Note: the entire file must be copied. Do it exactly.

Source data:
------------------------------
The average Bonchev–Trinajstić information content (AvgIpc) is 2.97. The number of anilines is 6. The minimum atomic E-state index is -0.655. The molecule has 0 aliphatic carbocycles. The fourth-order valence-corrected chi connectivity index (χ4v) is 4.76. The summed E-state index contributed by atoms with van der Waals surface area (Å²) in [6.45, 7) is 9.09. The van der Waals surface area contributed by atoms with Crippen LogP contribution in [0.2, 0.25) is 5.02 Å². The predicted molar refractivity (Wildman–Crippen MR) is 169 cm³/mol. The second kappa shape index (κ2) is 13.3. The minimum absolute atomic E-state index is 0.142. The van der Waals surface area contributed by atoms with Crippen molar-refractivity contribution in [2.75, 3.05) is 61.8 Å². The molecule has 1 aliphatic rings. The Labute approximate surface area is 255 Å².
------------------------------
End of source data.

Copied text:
The average Bonchev–Trinajstić information content (AvgIpc) is 2.97. The number of anilines is 6. The minimum atomic E-state index is -0.655. The molecule has 0 aliphatic carbocycles. The fourth-order valence-corrected chi connectivity index (χ4v) is 4.76. The summed E-state index contributed by atoms with van der Waals surface area (Å²) in [6.45, 7) is 9.09. The van der Waals surface area contributed by atoms with Crippen LogP contribution in [0.2, 0.25) is 5.02 Å². The predicted molar refractivity (Wildman–Crippen MR) is 169 cm³/mol. The second kappa shape index (κ2) is 13.3. The minimum absolute atomic E-state index is 0.142. The van der Waals surface area contributed by atoms with Crippen molar-refractivity contribution in [2.75, 3.05) is 61.8 Å². The molecule has 1 aliphatic rings. The Labute approximate surface area is 255 Å².